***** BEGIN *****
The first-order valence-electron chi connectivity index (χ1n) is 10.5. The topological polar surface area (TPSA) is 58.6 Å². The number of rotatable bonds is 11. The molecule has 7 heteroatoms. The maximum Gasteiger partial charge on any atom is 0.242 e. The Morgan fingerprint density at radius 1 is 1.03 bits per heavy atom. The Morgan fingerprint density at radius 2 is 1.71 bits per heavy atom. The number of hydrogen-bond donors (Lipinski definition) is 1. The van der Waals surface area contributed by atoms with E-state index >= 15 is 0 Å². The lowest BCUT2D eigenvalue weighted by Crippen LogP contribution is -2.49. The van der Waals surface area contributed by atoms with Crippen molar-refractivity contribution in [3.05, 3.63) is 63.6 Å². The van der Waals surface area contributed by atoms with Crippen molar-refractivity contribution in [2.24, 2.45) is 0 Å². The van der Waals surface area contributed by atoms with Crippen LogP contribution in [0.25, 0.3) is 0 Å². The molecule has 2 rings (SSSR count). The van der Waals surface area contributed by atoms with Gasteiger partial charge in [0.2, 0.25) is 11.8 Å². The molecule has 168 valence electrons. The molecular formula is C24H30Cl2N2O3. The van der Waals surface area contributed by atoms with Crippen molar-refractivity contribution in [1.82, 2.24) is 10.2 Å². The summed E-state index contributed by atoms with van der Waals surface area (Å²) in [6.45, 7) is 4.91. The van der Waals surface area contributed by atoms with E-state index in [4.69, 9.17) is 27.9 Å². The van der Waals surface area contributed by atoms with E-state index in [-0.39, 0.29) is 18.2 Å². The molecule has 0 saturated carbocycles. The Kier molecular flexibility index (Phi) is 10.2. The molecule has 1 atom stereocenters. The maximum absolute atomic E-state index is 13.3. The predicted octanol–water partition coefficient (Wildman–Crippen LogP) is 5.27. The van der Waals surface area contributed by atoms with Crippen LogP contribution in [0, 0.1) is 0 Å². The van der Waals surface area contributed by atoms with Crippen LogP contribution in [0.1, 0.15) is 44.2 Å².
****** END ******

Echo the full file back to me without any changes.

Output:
The first-order valence-electron chi connectivity index (χ1n) is 10.5. The topological polar surface area (TPSA) is 58.6 Å². The number of rotatable bonds is 11. The molecule has 7 heteroatoms. The maximum Gasteiger partial charge on any atom is 0.242 e. The Morgan fingerprint density at radius 1 is 1.03 bits per heavy atom. The Morgan fingerprint density at radius 2 is 1.71 bits per heavy atom. The number of hydrogen-bond donors (Lipinski definition) is 1. The van der Waals surface area contributed by atoms with E-state index >= 15 is 0 Å². The lowest BCUT2D eigenvalue weighted by Crippen LogP contribution is -2.49. The van der Waals surface area contributed by atoms with Crippen molar-refractivity contribution in [3.05, 3.63) is 63.6 Å². The van der Waals surface area contributed by atoms with Crippen molar-refractivity contribution in [2.24, 2.45) is 0 Å². The van der Waals surface area contributed by atoms with Crippen LogP contribution in [0.25, 0.3) is 0 Å². The molecule has 2 rings (SSSR count). The van der Waals surface area contributed by atoms with Gasteiger partial charge in [0.2, 0.25) is 11.8 Å². The molecule has 168 valence electrons. The molecular formula is C24H30Cl2N2O3. The van der Waals surface area contributed by atoms with Crippen molar-refractivity contribution in [1.82, 2.24) is 10.2 Å². The summed E-state index contributed by atoms with van der Waals surface area (Å²) in [6.45, 7) is 4.91. The van der Waals surface area contributed by atoms with E-state index in [4.69, 9.17) is 27.9 Å². The van der Waals surface area contributed by atoms with E-state index in [-0.39, 0.29) is 18.2 Å². The molecule has 0 saturated carbocycles. The Kier molecular flexibility index (Phi) is 10.2. The molecule has 1 atom stereocenters. The maximum absolute atomic E-state index is 13.3. The predicted octanol–water partition coefficient (Wildman–Crippen LogP) is 5.27. The van der Waals surface area contributed by atoms with Crippen LogP contribution in [0, 0.1) is 0 Å². The van der Waals surface area contributed by atoms with Crippen LogP contribution in [0.1, 0.15) is 44.2 Å².